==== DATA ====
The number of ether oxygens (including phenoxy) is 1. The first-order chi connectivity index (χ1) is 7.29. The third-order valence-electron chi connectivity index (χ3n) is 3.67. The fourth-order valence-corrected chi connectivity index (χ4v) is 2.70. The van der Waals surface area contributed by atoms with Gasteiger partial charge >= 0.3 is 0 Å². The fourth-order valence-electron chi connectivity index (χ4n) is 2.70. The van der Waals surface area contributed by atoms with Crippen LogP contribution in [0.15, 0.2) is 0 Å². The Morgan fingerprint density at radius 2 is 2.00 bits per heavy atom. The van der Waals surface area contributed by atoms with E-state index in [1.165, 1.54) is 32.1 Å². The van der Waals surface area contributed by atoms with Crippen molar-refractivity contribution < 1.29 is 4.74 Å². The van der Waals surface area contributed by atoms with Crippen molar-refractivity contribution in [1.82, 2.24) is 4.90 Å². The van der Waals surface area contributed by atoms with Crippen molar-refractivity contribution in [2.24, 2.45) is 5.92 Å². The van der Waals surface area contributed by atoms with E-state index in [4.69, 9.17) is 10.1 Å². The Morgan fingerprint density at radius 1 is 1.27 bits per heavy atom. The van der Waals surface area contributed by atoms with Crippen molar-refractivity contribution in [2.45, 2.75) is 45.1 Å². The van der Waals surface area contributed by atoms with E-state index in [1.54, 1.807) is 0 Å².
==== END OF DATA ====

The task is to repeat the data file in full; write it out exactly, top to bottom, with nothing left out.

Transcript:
The number of ether oxygens (including phenoxy) is 1. The first-order chi connectivity index (χ1) is 7.29. The third-order valence-electron chi connectivity index (χ3n) is 3.67. The fourth-order valence-corrected chi connectivity index (χ4v) is 2.70. The van der Waals surface area contributed by atoms with Gasteiger partial charge >= 0.3 is 0 Å². The fourth-order valence-electron chi connectivity index (χ4n) is 2.70. The van der Waals surface area contributed by atoms with Crippen LogP contribution in [0.15, 0.2) is 0 Å². The Morgan fingerprint density at radius 2 is 2.00 bits per heavy atom. The van der Waals surface area contributed by atoms with E-state index in [1.165, 1.54) is 32.1 Å². The van der Waals surface area contributed by atoms with Crippen molar-refractivity contribution < 1.29 is 4.74 Å². The van der Waals surface area contributed by atoms with Crippen molar-refractivity contribution in [1.82, 2.24) is 4.90 Å². The van der Waals surface area contributed by atoms with Crippen molar-refractivity contribution in [2.24, 2.45) is 5.92 Å². The van der Waals surface area contributed by atoms with E-state index in [4.69, 9.17) is 10.1 Å². The Morgan fingerprint density at radius 1 is 1.27 bits per heavy atom. The van der Waals surface area contributed by atoms with Crippen molar-refractivity contribution in [2.45, 2.75) is 45.1 Å². The van der Waals surface area contributed by atoms with E-state index in [1.54, 1.807) is 0 Å².